Sanika has completed her Master’s in English Studies, specialising in Shakespearen Studies from the University of Sussex, UK. She is currently working as a Chief Assistant Director with the company Dreaming 24/7, which is a Marathi production house.
She was awarded as the best Student of the Department of English for three consecutive years during her Bachelors course in Ruparel College, Mumbai. She achieved special recognition for securing the highest marks in my Final Bachelor’s examination. Let us know more about Sanika`s writing.
What inspired you to start writing?
That is indeed a tough question. Inspiration comes from little things that happen in our everyday lives. Some event or person inspires us to write. For me, inspiration came from two places, first, my professors in college who pushed me to keep writing anything that came to my mind. It began with writing college papers, to articles for magazines; penning my views on everything around me. That pushed me to think differently and slowly I began to think creatively. I wasn’t very imaginiative, but I started writing about things that happened around me on a daily basis. The second source of inspiration was a book given to me by my professor; Gabriel Garcia Marquez’s ‘One Hundred Years of Solitude.’ This book has played a major role in inspiring me to write and has re-kindled the passion I had in me for writing.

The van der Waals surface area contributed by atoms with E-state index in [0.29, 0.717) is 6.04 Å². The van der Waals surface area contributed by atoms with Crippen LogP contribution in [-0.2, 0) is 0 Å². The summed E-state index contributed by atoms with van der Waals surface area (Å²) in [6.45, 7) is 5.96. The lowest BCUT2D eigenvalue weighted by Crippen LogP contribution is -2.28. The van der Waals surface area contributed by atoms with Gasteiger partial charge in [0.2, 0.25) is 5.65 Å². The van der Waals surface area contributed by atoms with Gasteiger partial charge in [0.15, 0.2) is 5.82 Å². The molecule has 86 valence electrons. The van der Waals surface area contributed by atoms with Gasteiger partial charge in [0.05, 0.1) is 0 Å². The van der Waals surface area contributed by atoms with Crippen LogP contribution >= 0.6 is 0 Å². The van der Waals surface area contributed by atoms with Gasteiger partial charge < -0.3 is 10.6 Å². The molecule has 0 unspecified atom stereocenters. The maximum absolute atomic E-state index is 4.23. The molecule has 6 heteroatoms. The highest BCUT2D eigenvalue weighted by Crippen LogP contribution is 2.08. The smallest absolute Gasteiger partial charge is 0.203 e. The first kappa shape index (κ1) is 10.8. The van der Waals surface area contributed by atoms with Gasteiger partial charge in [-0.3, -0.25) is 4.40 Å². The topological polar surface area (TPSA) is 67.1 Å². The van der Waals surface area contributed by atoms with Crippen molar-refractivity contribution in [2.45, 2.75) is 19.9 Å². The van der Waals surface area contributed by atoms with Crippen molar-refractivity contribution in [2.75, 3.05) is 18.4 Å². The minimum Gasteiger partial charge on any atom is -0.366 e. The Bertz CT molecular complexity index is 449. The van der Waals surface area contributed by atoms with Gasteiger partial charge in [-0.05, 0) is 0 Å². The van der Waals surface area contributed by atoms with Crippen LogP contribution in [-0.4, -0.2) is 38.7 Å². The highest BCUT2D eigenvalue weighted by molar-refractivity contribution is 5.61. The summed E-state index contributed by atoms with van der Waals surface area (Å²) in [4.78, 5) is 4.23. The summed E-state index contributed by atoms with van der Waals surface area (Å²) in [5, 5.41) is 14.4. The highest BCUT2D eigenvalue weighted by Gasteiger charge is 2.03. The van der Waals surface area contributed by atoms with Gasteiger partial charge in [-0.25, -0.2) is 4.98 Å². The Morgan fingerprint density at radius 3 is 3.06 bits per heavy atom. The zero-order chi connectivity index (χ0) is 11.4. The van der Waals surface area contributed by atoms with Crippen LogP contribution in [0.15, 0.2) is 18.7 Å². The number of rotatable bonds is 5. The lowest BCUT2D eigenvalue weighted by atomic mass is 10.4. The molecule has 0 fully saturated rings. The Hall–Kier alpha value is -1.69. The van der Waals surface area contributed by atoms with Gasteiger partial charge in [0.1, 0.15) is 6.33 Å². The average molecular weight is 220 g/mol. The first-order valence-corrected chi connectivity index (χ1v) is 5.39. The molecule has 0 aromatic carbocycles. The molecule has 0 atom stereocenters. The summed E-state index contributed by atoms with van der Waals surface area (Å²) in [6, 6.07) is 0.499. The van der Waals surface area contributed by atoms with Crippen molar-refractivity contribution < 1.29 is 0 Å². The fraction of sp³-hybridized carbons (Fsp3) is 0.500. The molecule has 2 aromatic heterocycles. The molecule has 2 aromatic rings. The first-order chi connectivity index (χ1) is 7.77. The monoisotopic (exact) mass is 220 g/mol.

What did you like to read when you were a girl?
As a little girl, I was more of a listener of stories than a reader. I used to love when my father or grandmother narrated me stories that they had read. As I grew up, I began reading books picked up from the school library. These included some Nancy Drew books. Later on, I got hooked to crime series and I read the complete series of ‘Nancy Drew,’ ‘The Famous Five,’ ‘Secret Seven,’ and ‘The Hardy Boys.’ By the time I finished reading this, I was transformed into a better reader and now I can read books of any genre.
What is the greatest challenge in writing a book?
Personally, for me, the greatest challenge is to put the exact emotions you feel while writing into words. You want your reader to feel exactly what you felt at that point in time, and you have to put it precisely in the same way. Not every emotion can be clearly defined in a book and it is the writer’s job to subtly put it across. Though that is my greatest challenge, I find it extremely helpful in developing me as a better writer.
How much research do you do before writing the book?